Blakeley: The second part of our corporate practice is capital markets, where we have worked on debt and/or equity listings on the London Stock Exchange, on AIM, on the Specialist Funds Market (where we did the very first listing), on Euronext (with Dutch counsel) and in Luxembourg. Like everything that we do in London, our capital markets practice is very much connected to, and integrated with, other areas where we have an existing strength. When we are acting for the issuer on a capital markets deal, you will usually find that we are representing a company from an emerging market, a company whose principal asset is in an emerging market, or an energy company from the U.S. We operate in capital markets where our experience or expertise in the market, the sector or the geographical region is relevant to bringing that company to market.
Another interesting aspect of our emerging markets practice – and our Russia practice in particular – is that when Akin Gump opened its Moscow office in 1994, the firm made a decision to take the opportunity to represent blue-chip Russian corporate clients who at the time were increasingly looking to engage with the rest of the world. Big Russian corporate clients, such as LUKOIL; VimpelCom, which has grown into the sixth-largest mobile telephone company in the world; Metalloinvest, a metals conglomerate; UFG, an asset manager; and other companies of this nature and reputation have been at the heart of Akin Gump’s practice in Russia. We have represented as the core of our transactional practice strong, well-managed Russian corporate clients, engaging with the CIS (Commonwealth of Independent States) and the rest of the world as they have expanded their operations globally.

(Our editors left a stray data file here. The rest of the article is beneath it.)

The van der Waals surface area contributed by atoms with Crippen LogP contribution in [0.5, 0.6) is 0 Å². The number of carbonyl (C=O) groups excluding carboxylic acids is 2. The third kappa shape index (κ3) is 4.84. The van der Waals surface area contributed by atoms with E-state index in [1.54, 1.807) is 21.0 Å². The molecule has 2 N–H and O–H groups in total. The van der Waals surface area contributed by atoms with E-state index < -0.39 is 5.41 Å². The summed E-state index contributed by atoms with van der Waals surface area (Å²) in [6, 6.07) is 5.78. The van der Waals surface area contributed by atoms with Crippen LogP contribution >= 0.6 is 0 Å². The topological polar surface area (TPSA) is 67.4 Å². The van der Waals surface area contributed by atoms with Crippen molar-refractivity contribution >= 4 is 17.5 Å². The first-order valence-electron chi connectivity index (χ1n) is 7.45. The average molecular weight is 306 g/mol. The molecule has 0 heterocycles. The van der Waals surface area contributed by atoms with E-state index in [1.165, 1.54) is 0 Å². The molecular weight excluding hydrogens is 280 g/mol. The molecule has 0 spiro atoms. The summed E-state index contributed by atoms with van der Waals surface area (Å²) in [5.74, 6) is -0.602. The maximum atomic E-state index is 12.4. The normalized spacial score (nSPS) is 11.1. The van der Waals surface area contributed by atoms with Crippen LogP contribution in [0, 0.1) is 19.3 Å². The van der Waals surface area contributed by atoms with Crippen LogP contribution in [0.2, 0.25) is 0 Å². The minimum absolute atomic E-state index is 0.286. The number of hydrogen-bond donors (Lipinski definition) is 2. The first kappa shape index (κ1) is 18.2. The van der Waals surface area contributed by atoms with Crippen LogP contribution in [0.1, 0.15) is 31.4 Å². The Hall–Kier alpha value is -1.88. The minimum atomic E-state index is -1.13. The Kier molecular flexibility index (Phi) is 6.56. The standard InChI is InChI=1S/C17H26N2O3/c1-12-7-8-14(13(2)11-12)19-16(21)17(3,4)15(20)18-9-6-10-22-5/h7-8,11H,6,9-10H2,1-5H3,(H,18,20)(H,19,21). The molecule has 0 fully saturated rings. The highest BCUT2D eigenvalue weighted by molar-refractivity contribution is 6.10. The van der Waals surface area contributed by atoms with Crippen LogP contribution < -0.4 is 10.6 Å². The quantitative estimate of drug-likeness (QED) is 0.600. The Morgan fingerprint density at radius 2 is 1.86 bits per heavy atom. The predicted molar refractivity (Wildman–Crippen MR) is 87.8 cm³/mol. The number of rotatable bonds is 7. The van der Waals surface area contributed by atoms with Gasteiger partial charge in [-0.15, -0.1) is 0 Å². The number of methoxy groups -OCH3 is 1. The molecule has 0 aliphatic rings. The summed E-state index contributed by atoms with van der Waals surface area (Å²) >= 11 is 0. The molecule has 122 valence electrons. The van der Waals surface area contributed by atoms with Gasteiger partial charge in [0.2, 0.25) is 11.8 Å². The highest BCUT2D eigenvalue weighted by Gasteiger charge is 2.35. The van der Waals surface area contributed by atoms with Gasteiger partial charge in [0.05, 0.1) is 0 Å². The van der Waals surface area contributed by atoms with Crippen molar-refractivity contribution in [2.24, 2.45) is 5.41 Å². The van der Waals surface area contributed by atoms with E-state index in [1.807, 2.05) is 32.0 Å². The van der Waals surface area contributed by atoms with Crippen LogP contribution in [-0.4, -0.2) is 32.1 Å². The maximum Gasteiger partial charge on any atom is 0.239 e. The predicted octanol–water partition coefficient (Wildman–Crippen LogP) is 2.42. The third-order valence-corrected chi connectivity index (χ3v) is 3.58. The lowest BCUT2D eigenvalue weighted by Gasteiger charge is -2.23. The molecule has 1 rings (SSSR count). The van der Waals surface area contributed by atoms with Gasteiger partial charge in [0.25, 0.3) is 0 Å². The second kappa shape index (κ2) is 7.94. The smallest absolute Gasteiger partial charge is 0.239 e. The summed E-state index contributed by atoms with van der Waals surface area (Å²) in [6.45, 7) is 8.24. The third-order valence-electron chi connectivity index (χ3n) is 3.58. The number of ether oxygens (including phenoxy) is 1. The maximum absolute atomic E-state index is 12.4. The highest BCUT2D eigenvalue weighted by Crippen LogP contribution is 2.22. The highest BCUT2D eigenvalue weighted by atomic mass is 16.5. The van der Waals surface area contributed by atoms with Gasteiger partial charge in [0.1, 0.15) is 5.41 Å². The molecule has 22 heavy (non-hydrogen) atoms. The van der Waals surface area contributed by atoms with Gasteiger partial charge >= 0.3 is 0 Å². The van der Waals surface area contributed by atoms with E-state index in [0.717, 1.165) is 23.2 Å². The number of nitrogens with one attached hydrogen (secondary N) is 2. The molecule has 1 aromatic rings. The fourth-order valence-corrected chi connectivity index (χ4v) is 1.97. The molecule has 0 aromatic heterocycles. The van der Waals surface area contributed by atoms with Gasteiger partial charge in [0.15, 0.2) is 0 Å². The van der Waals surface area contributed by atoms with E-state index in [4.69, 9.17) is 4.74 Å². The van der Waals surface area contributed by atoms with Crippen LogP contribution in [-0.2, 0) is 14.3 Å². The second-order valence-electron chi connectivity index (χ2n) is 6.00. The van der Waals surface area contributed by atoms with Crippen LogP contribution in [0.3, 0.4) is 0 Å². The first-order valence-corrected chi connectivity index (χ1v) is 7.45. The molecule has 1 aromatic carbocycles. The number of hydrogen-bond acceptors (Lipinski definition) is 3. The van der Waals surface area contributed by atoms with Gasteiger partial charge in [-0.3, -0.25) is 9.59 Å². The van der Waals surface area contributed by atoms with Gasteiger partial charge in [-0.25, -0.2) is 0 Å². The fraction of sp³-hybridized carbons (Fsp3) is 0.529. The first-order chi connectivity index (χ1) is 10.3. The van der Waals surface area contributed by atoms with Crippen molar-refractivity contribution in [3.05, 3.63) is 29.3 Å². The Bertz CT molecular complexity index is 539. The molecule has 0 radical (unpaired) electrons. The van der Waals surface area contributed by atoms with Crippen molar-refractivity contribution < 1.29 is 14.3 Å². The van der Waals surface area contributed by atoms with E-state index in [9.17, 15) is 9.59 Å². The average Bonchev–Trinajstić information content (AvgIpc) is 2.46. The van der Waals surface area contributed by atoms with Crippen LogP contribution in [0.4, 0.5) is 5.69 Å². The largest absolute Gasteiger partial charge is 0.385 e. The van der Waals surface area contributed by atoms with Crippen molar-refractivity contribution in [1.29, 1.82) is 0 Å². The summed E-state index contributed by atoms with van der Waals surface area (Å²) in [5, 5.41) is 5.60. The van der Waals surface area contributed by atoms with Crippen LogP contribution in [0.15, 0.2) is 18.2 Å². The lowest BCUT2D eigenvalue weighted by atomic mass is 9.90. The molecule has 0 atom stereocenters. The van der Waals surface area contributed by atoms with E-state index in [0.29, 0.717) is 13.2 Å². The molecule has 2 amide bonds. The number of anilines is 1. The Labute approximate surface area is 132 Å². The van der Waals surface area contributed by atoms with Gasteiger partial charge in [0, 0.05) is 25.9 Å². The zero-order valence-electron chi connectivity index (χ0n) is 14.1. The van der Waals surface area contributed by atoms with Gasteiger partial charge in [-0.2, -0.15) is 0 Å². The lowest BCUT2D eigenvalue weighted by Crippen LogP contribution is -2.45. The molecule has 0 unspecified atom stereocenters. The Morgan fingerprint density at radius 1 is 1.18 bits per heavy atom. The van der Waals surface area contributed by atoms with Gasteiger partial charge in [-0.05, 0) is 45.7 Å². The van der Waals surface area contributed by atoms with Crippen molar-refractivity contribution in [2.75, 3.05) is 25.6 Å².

We also help clients from the U.S., Europe and other parts of the world in transactions going into Russia. We’ve done some deals with Chinese clients, for example, which have invested in Russia in the last year or two. Our Russia practice is a very strong practice, involving transactional work, capital markets work and finance work with both domestic Russian and international clients.
Editor: I suppose Akin has long had ties to Russia with Bob Strauss having been our ambassador over there.